The remote Yaak River Valley, occupying the northwest tip of Montana, is home to the quiet settlement of Yaak, a tiny oasis of ruggedness set amid a dense brush of timber. An astonishing 175,000 acres remain roadless in the sequestered area near the Canadian border. Driving within its boundaries is an awesome escapade, as amazing splendor abounds: mountains, forests, the little village of Yaak, the roaring falls, and the relatively undisturbed wildlife. Rough and isolated can truly describe the region. In fact, powerful Kootenai Falls was the filming locale for the movie “The River Wild”.
The town is situated along Highway 508, 30 miles northeast of US 2 (starting 3 ½ miles southeast of the point where US 2 crisscrosses the Montana-Idaho state line). Road trippers who enjoy checking out places seen or frequented by relatively few travelers should not miss venturing into the Yaak River country. Not many places remain in the contiguous forty-eight states can claim to be more off the untrodden path than this remote valley in the extreme northwest corner of the Big Sky State. The Yaak is primarily owned by the Forest Service with only a minute fraction of land owned by home and business owners.
Yaak River drains a large segment of the Purcell Mountains, a range overflowing with ancient coniferous forests and modern clear-cuts. “The Yaak”, as locals refer to it, is quintessential rural Montana backwater, a private community which has attracted a diverse mix of hippies, artists and writers, ardent Second Amendment advocates, tree huggers, loggers, and wallflowers. So, don’t be surprised at the eclecticism of the patrons you will be rubbing elbows with.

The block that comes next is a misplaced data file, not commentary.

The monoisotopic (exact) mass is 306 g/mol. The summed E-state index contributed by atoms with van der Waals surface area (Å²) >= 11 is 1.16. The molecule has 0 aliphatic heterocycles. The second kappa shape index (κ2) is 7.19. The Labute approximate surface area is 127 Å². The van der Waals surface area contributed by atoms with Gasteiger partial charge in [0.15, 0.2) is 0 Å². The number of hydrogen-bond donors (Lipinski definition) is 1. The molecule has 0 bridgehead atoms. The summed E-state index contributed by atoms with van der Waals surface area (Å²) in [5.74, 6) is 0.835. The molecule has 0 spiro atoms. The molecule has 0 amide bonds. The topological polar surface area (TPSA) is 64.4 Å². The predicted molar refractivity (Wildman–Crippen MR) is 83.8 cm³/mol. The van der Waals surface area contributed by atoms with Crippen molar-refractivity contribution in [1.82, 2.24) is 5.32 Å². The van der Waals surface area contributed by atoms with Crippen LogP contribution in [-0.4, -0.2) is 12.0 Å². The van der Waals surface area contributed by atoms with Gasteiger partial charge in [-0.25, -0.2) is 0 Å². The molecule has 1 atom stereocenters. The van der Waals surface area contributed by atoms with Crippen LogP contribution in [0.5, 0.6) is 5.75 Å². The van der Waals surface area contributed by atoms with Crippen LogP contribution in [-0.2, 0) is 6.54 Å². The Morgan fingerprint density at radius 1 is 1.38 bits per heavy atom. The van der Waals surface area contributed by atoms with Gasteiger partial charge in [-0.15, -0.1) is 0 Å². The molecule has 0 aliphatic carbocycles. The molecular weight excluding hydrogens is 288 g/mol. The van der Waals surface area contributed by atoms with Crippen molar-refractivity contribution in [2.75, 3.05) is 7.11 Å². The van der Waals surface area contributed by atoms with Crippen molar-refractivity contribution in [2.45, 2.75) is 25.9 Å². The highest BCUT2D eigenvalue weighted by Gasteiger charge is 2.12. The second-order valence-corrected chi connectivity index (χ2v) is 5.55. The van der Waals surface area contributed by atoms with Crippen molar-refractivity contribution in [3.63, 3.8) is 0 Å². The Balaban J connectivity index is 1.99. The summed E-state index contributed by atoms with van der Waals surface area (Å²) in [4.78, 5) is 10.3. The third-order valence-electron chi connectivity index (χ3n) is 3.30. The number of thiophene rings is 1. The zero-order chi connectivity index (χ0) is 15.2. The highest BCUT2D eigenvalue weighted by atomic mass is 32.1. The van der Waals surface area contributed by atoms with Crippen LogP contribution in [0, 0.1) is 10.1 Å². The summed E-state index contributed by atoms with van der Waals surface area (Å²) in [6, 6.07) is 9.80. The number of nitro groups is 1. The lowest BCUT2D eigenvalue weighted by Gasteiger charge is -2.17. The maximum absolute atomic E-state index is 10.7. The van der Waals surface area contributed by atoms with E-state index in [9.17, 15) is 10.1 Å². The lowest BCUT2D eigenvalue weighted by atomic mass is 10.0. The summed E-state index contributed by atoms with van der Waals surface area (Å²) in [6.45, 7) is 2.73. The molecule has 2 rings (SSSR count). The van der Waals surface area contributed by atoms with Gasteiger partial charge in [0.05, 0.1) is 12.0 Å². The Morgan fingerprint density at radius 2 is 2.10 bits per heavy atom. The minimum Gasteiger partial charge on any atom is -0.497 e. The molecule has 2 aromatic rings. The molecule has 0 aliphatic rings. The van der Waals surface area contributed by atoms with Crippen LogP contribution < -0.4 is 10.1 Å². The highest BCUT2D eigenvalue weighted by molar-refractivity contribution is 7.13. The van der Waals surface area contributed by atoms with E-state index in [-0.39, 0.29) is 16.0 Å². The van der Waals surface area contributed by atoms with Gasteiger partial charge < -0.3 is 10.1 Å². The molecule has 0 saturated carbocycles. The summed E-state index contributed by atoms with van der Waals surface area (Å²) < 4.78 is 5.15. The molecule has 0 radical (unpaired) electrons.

The Dirty Shame has all the required national domestics on tap and a decent selection of Montana beers in the cooler. The bar can also oblige those with even Montana-sized appetites, offering a bistro-style breakfast, lunch, and dinner menu. Food specialties at the Dirty Shame include chicken teriyaki, grilled albacore tuna, pastrami Reuben, and the famous Dirty Shame Burger, which comes with potato salad, coleslaw or chips and salsa. Other house lunch favorites: tomato bisque with garlic bread and grilled cheese.
The Yaak offers an excellent and exciting respite from the smoke and soot of city environs. Luddites rejoice: cell phones don’t work in the Yaak and internet access is still primarily dial-up. The Dirty Shame Saloon’s phone number is (406) 295-5439.